Worries and Anger Over Park Security Changes in Battery Park City

Over 24 hours, 21"shielded" Parks Enforcement Patrol officers with enforcement powers, like this officer, and three "non-shielded" (no enforcement powers) patrol the parks in Battery Park City, according to the Parks Department. Photo: Carl Glassman/Tribeca Trib

Nov. 04, 2015

Less than a week after Battery Park City residents learned that a private security firm was hired to replace most of the Parks Enforcement Patrol (PEP) officers who police their neighborhoods 36 acres of parks, residents voiced deep concerns about the move at a three-hour meeting of Community Board 1’s Battery Park City Committee on Monday.

But more than the decision itself, authorized at a Battery Park City Authority Board meeting on Oct. 29, they blasted the authority for what they see as “complete disregard for the community’s input,” as committee Chair Anthony Notaro put it. The committee planned to draft a resolution that, in part, would take the authority to task for leaving the community board out of the decision-making process.

“No one knows what their motivation is or what led them to believe that changes needed to be made,” Notaro said. “And that needs to be explored before any contract or any change is made.

The authoritys action comes on top of community anger over some other recent BPCA decisions, including control of North Cove Marina, permitting of the ball fields, and the forcing out of BPC Parks Conservancy executive director Tessa Huxley,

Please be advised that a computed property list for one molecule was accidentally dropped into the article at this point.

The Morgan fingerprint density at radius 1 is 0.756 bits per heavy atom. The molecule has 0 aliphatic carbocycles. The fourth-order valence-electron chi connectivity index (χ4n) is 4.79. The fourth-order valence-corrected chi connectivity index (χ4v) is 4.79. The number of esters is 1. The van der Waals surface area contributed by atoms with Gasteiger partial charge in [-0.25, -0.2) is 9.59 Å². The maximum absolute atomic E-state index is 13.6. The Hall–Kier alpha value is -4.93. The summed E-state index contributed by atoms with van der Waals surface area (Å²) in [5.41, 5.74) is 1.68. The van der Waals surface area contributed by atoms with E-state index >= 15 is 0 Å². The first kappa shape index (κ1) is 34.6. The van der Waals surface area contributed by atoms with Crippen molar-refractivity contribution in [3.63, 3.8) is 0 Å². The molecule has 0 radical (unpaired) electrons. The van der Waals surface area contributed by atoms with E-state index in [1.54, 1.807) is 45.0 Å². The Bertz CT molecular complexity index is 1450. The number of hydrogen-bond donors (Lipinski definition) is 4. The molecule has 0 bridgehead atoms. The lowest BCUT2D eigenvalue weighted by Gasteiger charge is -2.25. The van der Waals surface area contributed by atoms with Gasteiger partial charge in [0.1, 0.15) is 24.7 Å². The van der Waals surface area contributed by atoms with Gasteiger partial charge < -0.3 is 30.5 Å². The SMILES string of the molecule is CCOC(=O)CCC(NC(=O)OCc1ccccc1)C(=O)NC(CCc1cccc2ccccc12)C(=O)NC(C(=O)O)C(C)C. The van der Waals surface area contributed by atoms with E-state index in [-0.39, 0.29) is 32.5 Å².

The authority’s board voted to hire AlliedBarton Security Services for  $2.1 million annually, which is $400,000 less than the $2.5 million the authority now pays the city’s Parks Department for its PEP officers. The planned major reduction in PEP staffing has since become the subject of negotiations with the Parks Department, apparently putting authority representatives at a loss to say how many PEPs will be working in concert with AlliedBarton officers, who the company refers to as “safety ambassadors.”

Unlike the PEPs, private security officers do not have enforcement powers and cannot write parking tickets or issue summonses for quality-of-life infractions such as alcohol consumption in the parks, off-leash dogs, or public disturbances. PEP officers, though not armed with guns, are equipped with batons, pepper spray and handcuffs, none of which will be carried by the new security officers.  

In their presentation to the committee, three AlliedBarton executives described their plan to patrol the parks with a 24-hour, 57-person contingent of uniformed officers on foot and bike that they said will be a deterrent to misconduct and criminal behavior. (Twenty-six PEPs are now assigned there daily.)

The goal of hiring a private firm, the authority has said, is to have “30 percent more boots on the ground.”

“Most people will not break rules or think about committing a crime if they see a security presence,” said John McCardle, an AlliedBarton district manager who will be in charge of the Battery Park City staff.

“Altogether you’re going to have the best security program you can ever imagine,” company executive Kevin Francis insisted.

Robin Forst, the authority’s vice president for external relations, told the standing-room only crowd that the “vast increase” of residents, workers and tourists in Battery Park City “made us realize that we wanted to have a more visible presence of security in our community.”

The authority has yet to say why there had been a planned reduction in PEP staff, which frustrated the community board committee. Its resolution, they said, would demand an answer to why the change was made and what studies were conducted to arrive at their decision.

Martha Gallo, an authority board member and the board’s only Battery Park City resident, acknowledged that “the process, when it comes to structured community input, needs improvement.” She announced that on Dec. 16, Battery Park City officials will hold the first of a series of quarterly community meetings.

“I think we owe it to the community to talk about the things that we are working on and the things we plan to work on,” she said.